Surfing is a risk factor of sensitization to poly(gamma-glutamic acid) in fermented soybean-induced late-onset anaphylaxis
Sunday, March 4, 2018
South Hall A2 (Convention Center)
Naoko Inomata, Mami Miyakawa, Michiko Aihara
RATIONALE: Poly(g-glutamic acid) (PGA) is the allergen of fermented soybeans, natto, that causes late-onset anaphylaxis. We speculated that jellyfish stings sensitize adults to PGA because a surfer had allergies to both natto and jellyfish, which produce PGA while stinging someone. The aim of the study was to identify demographic and behavior factors, such as marine sports, associated with PGA sensitization.

METHODS: Outpatients diagnosed with food allergies based on relevant clinical history, positive skin test and/or food challenge test were asked to answer a questionnaire during a regular visit in 2016.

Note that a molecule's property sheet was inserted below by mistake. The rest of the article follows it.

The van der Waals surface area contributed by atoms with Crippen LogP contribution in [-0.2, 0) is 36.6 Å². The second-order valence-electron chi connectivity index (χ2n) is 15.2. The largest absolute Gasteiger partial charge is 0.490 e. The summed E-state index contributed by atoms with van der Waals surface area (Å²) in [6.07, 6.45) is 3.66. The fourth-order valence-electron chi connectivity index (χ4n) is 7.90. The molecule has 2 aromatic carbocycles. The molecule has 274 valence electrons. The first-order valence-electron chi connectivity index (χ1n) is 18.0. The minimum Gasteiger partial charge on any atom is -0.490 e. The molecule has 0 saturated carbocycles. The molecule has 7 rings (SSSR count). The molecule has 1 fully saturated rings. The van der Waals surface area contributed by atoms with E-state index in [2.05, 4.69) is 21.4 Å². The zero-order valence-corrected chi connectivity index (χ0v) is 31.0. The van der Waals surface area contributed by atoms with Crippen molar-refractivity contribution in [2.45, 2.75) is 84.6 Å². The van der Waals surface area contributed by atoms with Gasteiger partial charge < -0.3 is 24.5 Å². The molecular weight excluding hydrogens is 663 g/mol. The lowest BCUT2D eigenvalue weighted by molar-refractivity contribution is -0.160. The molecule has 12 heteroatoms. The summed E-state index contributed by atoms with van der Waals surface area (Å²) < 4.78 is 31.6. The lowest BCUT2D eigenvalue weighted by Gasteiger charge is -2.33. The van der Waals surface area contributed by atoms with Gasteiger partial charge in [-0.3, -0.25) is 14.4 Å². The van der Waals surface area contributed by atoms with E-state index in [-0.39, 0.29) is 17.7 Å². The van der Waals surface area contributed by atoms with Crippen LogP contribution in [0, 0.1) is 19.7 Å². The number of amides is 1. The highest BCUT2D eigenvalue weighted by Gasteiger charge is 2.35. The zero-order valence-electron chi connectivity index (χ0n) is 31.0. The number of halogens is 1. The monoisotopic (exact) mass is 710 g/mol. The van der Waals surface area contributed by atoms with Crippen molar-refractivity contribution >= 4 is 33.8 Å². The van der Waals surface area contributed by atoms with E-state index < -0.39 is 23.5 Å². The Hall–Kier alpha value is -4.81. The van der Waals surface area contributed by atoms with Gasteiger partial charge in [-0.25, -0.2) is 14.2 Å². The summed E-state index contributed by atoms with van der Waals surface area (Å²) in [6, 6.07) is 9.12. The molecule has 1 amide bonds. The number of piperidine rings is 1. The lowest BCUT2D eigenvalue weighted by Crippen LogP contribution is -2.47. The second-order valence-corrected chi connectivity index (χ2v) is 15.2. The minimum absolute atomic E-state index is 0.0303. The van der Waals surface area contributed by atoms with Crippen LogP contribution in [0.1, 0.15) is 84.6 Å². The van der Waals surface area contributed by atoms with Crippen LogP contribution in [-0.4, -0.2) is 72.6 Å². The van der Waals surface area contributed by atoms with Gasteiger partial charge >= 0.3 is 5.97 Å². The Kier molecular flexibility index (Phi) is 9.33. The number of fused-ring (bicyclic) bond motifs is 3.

RESULTS: Questionnaire data from 140 outpatients were analyzed. These patients were divided into two groups: natto allergy group (13 patients, M:F=10:3, mean age 40.6 yrs) and non-natto allergy group (127 patients, M:F=46:81, mean age 44.5 yrs). All 13 patients with natto allergy had positive results in both skin prick test and basophil activation test with PGA. 92.3% of them had a hobby in marine sports, especially surfing (84.6%). PGA sensitization was independently associated with marine sports (odds ratio, 278.0, 95 percent confidential interval, 36.9-6315.9, p<0.001) adjusted for male sex and bathing, but not with male sex nor bathing. In addition, although there is no significant difference of experience in marine sports between natto and non-natto allergy groups, natto allergy group significantly had participated more frequently in marine sports than non-natto allergy group (p<0.001).

CONCLUSIONS: Surfing is a risk factor of PGA sensitization, resulting in subsequent natto allergy. PGA sensitization may occur via inflamed skin in patients by cnidarian stings while floating in the sea.